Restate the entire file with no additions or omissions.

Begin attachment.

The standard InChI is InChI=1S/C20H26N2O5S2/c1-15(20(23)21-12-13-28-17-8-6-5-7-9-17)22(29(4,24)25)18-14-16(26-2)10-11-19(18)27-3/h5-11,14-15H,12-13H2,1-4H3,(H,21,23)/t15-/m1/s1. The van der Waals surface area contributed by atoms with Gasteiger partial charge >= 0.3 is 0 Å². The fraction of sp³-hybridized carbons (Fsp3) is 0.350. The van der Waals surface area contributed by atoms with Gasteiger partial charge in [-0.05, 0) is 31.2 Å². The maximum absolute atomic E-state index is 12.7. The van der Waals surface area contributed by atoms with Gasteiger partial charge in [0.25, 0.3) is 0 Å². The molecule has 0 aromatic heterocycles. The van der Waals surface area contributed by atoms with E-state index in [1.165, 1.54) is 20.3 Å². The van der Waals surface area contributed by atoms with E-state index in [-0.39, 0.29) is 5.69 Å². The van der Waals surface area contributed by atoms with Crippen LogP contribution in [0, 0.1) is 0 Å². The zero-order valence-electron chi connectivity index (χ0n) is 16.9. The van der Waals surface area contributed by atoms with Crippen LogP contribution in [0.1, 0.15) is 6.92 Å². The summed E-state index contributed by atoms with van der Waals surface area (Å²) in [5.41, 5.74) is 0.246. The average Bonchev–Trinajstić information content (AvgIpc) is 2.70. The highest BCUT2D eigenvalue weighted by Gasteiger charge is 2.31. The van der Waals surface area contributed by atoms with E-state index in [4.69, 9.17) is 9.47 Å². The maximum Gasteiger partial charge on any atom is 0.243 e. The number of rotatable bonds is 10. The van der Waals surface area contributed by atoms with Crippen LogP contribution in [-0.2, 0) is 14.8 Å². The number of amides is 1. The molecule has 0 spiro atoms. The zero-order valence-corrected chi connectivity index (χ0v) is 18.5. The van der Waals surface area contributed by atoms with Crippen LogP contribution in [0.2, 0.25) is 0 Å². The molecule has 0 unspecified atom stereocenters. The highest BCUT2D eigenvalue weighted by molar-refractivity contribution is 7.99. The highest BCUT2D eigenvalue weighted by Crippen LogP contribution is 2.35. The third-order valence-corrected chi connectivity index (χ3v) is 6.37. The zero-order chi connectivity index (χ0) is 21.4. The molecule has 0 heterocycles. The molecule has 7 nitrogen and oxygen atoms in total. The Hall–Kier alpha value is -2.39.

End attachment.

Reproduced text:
The standard InChI is InChI=1S/C20H26N2O5S2/c1-15(20(23)21-12-13-28-17-8-6-5-7-9-17)22(29(4,24)25)18-14-16(26-2)10-11-19(18)27-3/h5-11,14-15H,12-13H2,1-4H3,(H,21,23)/t15-/m1/s1. The van der Waals surface area contributed by atoms with Gasteiger partial charge >= 0.3 is 0 Å². The fraction of sp³-hybridized carbons (Fsp3) is 0.350. The van der Waals surface area contributed by atoms with Gasteiger partial charge in [-0.05, 0) is 31.2 Å². The maximum absolute atomic E-state index is 12.7. The van der Waals surface area contributed by atoms with Gasteiger partial charge in [0.25, 0.3) is 0 Å². The molecule has 0 aromatic heterocycles. The van der Waals surface area contributed by atoms with E-state index in [1.165, 1.54) is 20.3 Å². The van der Waals surface area contributed by atoms with E-state index in [-0.39, 0.29) is 5.69 Å². The van der Waals surface area contributed by atoms with Crippen LogP contribution in [0, 0.1) is 0 Å². The zero-order valence-electron chi connectivity index (χ0n) is 16.9. The van der Waals surface area contributed by atoms with Crippen LogP contribution in [0.1, 0.15) is 6.92 Å². The summed E-state index contributed by atoms with van der Waals surface area (Å²) in [5.41, 5.74) is 0.246. The average Bonchev–Trinajstić information content (AvgIpc) is 2.70. The highest BCUT2D eigenvalue weighted by Gasteiger charge is 2.31. The van der Waals surface area contributed by atoms with E-state index in [4.69, 9.17) is 9.47 Å². The maximum Gasteiger partial charge on any atom is 0.243 e. The number of rotatable bonds is 10. The van der Waals surface area contributed by atoms with Crippen LogP contribution in [-0.2, 0) is 14.8 Å². The number of amides is 1. The molecule has 0 spiro atoms. The zero-order valence-corrected chi connectivity index (χ0v) is 18.5. The van der Waals surface area contributed by atoms with Crippen LogP contribution in [0.2, 0.25) is 0 Å². The molecule has 0 unspecified atom stereocenters. The highest BCUT2D eigenvalue weighted by molar-refractivity contribution is 7.99. The highest BCUT2D eigenvalue weighted by Crippen LogP contribution is 2.35. The third-order valence-corrected chi connectivity index (χ3v) is 6.37. The zero-order chi connectivity index (χ0) is 21.4. The molecule has 0 heterocycles. The molecule has 7 nitrogen and oxygen atoms in total. The Hall–Kier alpha value is -2.39.